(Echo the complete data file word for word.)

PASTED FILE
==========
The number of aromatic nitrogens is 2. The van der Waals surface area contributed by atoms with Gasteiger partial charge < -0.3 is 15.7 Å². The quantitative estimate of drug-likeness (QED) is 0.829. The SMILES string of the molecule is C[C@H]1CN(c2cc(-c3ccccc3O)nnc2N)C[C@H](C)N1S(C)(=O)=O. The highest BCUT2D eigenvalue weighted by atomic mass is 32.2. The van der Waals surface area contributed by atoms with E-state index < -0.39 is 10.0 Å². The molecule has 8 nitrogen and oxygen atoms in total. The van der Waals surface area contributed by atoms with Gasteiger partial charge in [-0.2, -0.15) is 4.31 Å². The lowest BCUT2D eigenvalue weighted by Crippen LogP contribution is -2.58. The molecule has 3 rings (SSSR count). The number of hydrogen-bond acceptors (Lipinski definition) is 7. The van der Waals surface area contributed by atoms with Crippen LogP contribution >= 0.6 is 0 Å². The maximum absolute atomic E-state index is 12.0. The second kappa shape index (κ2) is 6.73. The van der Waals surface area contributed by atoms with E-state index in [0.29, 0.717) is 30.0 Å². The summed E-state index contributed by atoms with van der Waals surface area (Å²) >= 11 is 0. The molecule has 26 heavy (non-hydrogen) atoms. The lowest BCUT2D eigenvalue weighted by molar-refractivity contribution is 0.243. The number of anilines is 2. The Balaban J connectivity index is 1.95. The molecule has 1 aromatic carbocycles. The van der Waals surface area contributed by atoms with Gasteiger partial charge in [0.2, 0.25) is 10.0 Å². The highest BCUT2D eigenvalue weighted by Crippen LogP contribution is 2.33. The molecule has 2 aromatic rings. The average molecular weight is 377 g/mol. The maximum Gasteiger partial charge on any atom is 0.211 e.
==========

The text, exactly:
The number of aromatic nitrogens is 2. The van der Waals surface area contributed by atoms with Gasteiger partial charge < -0.3 is 15.7 Å². The quantitative estimate of drug-likeness (QED) is 0.829. The SMILES string of the molecule is C[C@H]1CN(c2cc(-c3ccccc3O)nnc2N)C[C@H](C)N1S(C)(=O)=O. The highest BCUT2D eigenvalue weighted by atomic mass is 32.2. The van der Waals surface area contributed by atoms with E-state index < -0.39 is 10.0 Å². The molecule has 8 nitrogen and oxygen atoms in total. The van der Waals surface area contributed by atoms with Gasteiger partial charge in [-0.2, -0.15) is 4.31 Å². The lowest BCUT2D eigenvalue weighted by Crippen LogP contribution is -2.58. The molecule has 3 rings (SSSR count). The number of hydrogen-bond acceptors (Lipinski definition) is 7. The van der Waals surface area contributed by atoms with Crippen LogP contribution >= 0.6 is 0 Å². The maximum absolute atomic E-state index is 12.0. The second kappa shape index (κ2) is 6.73. The van der Waals surface area contributed by atoms with E-state index in [0.29, 0.717) is 30.0 Å². The summed E-state index contributed by atoms with van der Waals surface area (Å²) >= 11 is 0. The molecule has 26 heavy (non-hydrogen) atoms. The lowest BCUT2D eigenvalue weighted by molar-refractivity contribution is 0.243. The number of anilines is 2. The Balaban J connectivity index is 1.95. The molecule has 1 aromatic carbocycles. The van der Waals surface area contributed by atoms with Gasteiger partial charge in [0.2, 0.25) is 10.0 Å². The highest BCUT2D eigenvalue weighted by Crippen LogP contribution is 2.33. The molecule has 2 aromatic rings. The average molecular weight is 377 g/mol. The maximum Gasteiger partial charge on any atom is 0.211 e.